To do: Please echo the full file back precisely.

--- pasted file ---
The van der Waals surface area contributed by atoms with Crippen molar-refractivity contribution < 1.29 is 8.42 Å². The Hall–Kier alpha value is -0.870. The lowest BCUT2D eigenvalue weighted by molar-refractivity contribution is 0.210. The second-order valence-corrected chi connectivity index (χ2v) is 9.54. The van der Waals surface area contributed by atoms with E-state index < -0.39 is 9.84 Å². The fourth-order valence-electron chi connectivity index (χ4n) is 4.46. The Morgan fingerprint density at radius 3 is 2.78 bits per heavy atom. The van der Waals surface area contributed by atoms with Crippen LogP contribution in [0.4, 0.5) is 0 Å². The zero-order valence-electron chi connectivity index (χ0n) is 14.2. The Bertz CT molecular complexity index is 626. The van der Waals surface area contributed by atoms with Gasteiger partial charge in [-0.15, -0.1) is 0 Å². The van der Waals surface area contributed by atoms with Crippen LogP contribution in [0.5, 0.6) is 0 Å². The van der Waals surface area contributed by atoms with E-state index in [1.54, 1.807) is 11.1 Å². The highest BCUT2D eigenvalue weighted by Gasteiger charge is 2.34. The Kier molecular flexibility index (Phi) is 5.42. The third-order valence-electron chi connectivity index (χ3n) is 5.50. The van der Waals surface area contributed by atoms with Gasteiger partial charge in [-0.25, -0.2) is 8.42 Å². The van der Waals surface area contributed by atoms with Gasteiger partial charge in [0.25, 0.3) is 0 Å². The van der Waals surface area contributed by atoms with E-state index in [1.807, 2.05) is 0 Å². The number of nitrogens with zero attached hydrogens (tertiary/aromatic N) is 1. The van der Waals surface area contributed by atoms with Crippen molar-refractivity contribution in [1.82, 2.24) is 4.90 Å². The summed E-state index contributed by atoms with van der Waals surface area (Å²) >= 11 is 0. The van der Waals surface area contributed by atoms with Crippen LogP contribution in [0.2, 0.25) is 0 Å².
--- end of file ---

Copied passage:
The van der Waals surface area contributed by atoms with Crippen molar-refractivity contribution < 1.29 is 8.42 Å². The Hall–Kier alpha value is -0.870. The lowest BCUT2D eigenvalue weighted by molar-refractivity contribution is 0.210. The second-order valence-corrected chi connectivity index (χ2v) is 9.54. The van der Waals surface area contributed by atoms with E-state index < -0.39 is 9.84 Å². The fourth-order valence-electron chi connectivity index (χ4n) is 4.46. The Morgan fingerprint density at radius 3 is 2.78 bits per heavy atom. The van der Waals surface area contributed by atoms with Crippen LogP contribution in [0.4, 0.5) is 0 Å². The zero-order valence-electron chi connectivity index (χ0n) is 14.2. The Bertz CT molecular complexity index is 626. The van der Waals surface area contributed by atoms with Gasteiger partial charge in [-0.15, -0.1) is 0 Å². The van der Waals surface area contributed by atoms with Crippen LogP contribution in [0.5, 0.6) is 0 Å². The van der Waals surface area contributed by atoms with E-state index in [1.54, 1.807) is 11.1 Å². The highest BCUT2D eigenvalue weighted by Gasteiger charge is 2.34. The Kier molecular flexibility index (Phi) is 5.42. The third-order valence-electron chi connectivity index (χ3n) is 5.50. The van der Waals surface area contributed by atoms with Gasteiger partial charge in [-0.25, -0.2) is 8.42 Å². The van der Waals surface area contributed by atoms with Gasteiger partial charge in [0.25, 0.3) is 0 Å². The van der Waals surface area contributed by atoms with E-state index in [1.807, 2.05) is 0 Å². The number of nitrogens with zero attached hydrogens (tertiary/aromatic N) is 1. The van der Waals surface area contributed by atoms with Crippen molar-refractivity contribution in [1.82, 2.24) is 4.90 Å². The summed E-state index contributed by atoms with van der Waals surface area (Å²) >= 11 is 0. The van der Waals surface area contributed by atoms with Crippen LogP contribution in [0.2, 0.25) is 0 Å².